The following story is true. The repartee has been polished to make both participants sound more clever than in real life.
Our PFLAG chapter recently sponsored a session on the so-called "clobber verses" in the Bible. These aptly named verses are the pretext Christians use to oppose GLBT rights. A twenty-something woman came to the session, and afterwards, she had a question for the speaker.
"How is it even possible for a man to like another man?"
I sought her out as the meeting broke up.
"I think perhaps your question got short shrift. You want to know how it is possible for one man to be attracted to another?"
"Absolutely. I love gays, just as Jesus commands us to love everybody. But how can a person be attracted to someone of their own gender?"
"It just seems to happen. My son is gay. He has never liked girls, has never had a crush on a girl, and he likes boys. All his crushes have been on boys. It's just the way he is."
"How can that happen?"
"Well," I shrugged, "I like pickles. My wife doesn't care for them."
"There are," she mused, "no commandments in the Bible regarding pickles. Being gay is different. I am not impressed by the argument that the Bible contains few verses on the subject. We don't assay scripture by volume."
"Ah!" I exclaimed. "You know the answer to my question! I am anxious to discover why this topic is so important to Christians."
She looked inquiringly at me, with a hint of concern, as if pondering the wisdom of conversing with a man unable to comprehend the importance of scripture.
"Does it offend you," I asked, "that my shirt is made of 50% cotton?"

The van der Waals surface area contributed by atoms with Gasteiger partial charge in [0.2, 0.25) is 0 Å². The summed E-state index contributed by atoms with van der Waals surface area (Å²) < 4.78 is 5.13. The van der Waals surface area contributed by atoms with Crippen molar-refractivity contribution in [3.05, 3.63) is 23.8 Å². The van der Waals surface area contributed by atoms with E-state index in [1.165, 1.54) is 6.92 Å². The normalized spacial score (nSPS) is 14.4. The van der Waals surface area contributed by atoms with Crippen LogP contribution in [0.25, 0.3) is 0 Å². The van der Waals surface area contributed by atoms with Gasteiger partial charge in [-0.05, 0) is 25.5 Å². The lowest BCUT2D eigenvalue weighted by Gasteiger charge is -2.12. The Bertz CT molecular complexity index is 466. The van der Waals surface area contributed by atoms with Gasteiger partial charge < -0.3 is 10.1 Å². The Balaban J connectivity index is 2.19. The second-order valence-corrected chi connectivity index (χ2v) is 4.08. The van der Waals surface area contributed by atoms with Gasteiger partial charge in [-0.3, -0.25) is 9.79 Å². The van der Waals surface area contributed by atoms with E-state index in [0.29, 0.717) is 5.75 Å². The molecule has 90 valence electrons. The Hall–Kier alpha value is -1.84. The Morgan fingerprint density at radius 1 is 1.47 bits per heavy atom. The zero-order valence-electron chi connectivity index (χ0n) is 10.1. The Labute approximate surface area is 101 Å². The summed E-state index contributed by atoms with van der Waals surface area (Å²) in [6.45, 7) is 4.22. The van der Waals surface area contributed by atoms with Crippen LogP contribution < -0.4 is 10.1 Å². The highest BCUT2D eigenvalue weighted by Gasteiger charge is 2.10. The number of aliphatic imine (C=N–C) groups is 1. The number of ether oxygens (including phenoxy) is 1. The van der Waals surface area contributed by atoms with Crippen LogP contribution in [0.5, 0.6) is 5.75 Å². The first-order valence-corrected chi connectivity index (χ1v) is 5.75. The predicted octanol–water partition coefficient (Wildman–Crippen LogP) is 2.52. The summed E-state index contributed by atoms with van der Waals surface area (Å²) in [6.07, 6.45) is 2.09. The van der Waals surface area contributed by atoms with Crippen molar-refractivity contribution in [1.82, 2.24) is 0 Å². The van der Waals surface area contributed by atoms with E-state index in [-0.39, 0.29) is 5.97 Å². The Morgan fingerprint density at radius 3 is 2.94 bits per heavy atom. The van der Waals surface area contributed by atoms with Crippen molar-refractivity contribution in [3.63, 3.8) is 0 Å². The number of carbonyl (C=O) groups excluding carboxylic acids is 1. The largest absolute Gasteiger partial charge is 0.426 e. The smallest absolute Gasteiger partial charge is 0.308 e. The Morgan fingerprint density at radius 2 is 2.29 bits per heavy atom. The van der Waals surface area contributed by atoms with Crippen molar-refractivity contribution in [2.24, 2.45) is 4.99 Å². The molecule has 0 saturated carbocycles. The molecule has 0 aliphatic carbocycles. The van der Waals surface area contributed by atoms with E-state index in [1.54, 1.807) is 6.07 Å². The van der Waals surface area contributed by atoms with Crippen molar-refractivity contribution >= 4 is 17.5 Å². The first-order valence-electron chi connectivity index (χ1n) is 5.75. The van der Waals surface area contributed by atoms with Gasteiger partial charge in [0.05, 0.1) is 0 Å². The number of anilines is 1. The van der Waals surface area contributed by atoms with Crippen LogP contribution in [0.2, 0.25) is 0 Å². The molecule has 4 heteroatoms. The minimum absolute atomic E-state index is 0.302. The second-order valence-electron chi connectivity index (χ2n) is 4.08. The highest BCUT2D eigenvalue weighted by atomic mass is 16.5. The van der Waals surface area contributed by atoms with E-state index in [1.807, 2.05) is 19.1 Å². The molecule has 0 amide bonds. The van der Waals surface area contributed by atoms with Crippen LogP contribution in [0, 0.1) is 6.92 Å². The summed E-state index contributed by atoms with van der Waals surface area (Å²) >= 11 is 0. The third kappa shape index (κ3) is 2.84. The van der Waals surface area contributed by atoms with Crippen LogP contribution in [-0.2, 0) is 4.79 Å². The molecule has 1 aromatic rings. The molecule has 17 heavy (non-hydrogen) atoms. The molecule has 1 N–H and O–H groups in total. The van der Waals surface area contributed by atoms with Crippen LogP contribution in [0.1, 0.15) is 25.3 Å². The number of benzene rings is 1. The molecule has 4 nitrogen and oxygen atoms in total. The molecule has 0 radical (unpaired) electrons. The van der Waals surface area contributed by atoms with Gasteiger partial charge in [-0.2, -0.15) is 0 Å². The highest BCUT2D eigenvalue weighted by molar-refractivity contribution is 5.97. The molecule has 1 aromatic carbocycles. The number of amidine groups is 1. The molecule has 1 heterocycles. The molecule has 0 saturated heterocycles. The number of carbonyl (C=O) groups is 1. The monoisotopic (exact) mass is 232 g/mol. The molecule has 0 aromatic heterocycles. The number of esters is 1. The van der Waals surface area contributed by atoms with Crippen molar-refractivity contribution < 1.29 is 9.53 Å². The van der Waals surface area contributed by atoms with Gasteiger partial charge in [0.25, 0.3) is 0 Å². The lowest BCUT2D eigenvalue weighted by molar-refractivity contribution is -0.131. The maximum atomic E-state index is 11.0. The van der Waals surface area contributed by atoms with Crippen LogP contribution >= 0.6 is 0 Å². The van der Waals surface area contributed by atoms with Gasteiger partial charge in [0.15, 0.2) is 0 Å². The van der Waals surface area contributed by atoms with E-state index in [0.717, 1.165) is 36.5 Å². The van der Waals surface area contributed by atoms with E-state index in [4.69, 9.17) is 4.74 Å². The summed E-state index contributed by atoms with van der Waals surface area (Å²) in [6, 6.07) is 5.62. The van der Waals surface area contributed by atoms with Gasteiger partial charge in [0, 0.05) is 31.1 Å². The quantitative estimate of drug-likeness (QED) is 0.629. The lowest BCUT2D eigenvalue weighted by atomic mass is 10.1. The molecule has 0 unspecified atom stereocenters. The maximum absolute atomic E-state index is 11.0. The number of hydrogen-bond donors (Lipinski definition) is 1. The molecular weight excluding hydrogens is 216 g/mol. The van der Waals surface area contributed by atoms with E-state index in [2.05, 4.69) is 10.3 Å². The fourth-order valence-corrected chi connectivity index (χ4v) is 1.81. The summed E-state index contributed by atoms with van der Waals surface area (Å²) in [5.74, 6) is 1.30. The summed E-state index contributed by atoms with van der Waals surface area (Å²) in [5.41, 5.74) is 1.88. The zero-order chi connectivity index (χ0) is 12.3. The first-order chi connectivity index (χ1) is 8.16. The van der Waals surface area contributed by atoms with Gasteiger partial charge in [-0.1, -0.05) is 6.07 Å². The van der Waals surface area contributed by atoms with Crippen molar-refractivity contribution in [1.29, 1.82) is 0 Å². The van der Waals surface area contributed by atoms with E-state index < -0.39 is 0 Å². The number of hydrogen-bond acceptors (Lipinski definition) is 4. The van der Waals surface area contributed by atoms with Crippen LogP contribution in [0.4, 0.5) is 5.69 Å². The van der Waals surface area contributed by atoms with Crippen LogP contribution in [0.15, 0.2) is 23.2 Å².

"I'm not offended, no."
"Does it upset you that women wear jeans and t-shirts? Are you at all tempted to start a campaign against it in your church?"
"Because garments of mixed cloth are forbidden in Leviticus 19:19, and women who dress like men are an abomination, according to Deuteronomy 22:5. My question is this: what makes homosexuality so attractive as a moral issue, rather than, say, clothes?"
I genuinely want to know this. For example, those who interpret omens or attempt to contact the dead are abominations, according to Deuteronomy 18:10-12. Why is there no church campaign to deny spiritualists legal rights? Why do I never hear about a Catholic school firing a teacher who said, "I think it's a sign" during inclement weather? Why focus on gays? I don't want to presume that it is hatred.
The young lady pondered my query.
"Does your church ask women with short hair not to pray during services?" I asked.
"We do not."
"Why devote so much energy to Paul's remarks on gay men in Romans 1, and so little to his writings about women's hair in I Corinthians 11?"
I doubt that I helped her, and she did not answer my question. Nonetheless, by finding Christian homophobes inexplicable rather than despicable, I learn something, and open the door for them to discover something about themselves. Having been raised on a steady diet of misconceptions about sexual identity and sexual orientation, they find condemnation easy.
How do I know? I was once a committed evangelical Christian. Their journey is mine; I have traversed the path I would have them trod. I am here to help them lay down those prejudices, every step of the way.